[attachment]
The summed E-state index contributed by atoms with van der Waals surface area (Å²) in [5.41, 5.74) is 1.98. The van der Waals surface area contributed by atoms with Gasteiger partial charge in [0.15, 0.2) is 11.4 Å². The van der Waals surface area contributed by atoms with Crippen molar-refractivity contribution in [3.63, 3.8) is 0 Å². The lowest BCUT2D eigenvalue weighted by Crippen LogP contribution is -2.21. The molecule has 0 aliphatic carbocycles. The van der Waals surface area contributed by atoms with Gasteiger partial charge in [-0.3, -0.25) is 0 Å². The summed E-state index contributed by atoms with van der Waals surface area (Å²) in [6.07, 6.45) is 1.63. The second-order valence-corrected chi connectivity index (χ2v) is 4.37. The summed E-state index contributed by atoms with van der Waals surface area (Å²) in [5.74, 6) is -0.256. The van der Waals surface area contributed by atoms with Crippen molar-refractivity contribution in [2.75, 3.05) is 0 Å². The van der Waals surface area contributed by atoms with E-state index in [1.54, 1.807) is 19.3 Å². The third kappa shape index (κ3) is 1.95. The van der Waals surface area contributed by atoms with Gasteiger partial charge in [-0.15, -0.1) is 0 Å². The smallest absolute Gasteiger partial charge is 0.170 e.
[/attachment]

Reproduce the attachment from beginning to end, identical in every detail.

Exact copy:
The summed E-state index contributed by atoms with van der Waals surface area (Å²) in [5.41, 5.74) is 1.98. The van der Waals surface area contributed by atoms with Gasteiger partial charge in [0.15, 0.2) is 11.4 Å². The van der Waals surface area contributed by atoms with Crippen molar-refractivity contribution in [3.63, 3.8) is 0 Å². The lowest BCUT2D eigenvalue weighted by Crippen LogP contribution is -2.21. The molecule has 0 aliphatic carbocycles. The van der Waals surface area contributed by atoms with Gasteiger partial charge in [-0.3, -0.25) is 0 Å². The summed E-state index contributed by atoms with van der Waals surface area (Å²) in [6.07, 6.45) is 1.63. The second-order valence-corrected chi connectivity index (χ2v) is 4.37. The summed E-state index contributed by atoms with van der Waals surface area (Å²) in [5.74, 6) is -0.256. The van der Waals surface area contributed by atoms with Crippen molar-refractivity contribution in [2.75, 3.05) is 0 Å². The van der Waals surface area contributed by atoms with E-state index in [1.54, 1.807) is 19.3 Å². The third kappa shape index (κ3) is 1.95. The van der Waals surface area contributed by atoms with Gasteiger partial charge in [-0.15, -0.1) is 0 Å². The smallest absolute Gasteiger partial charge is 0.170 e.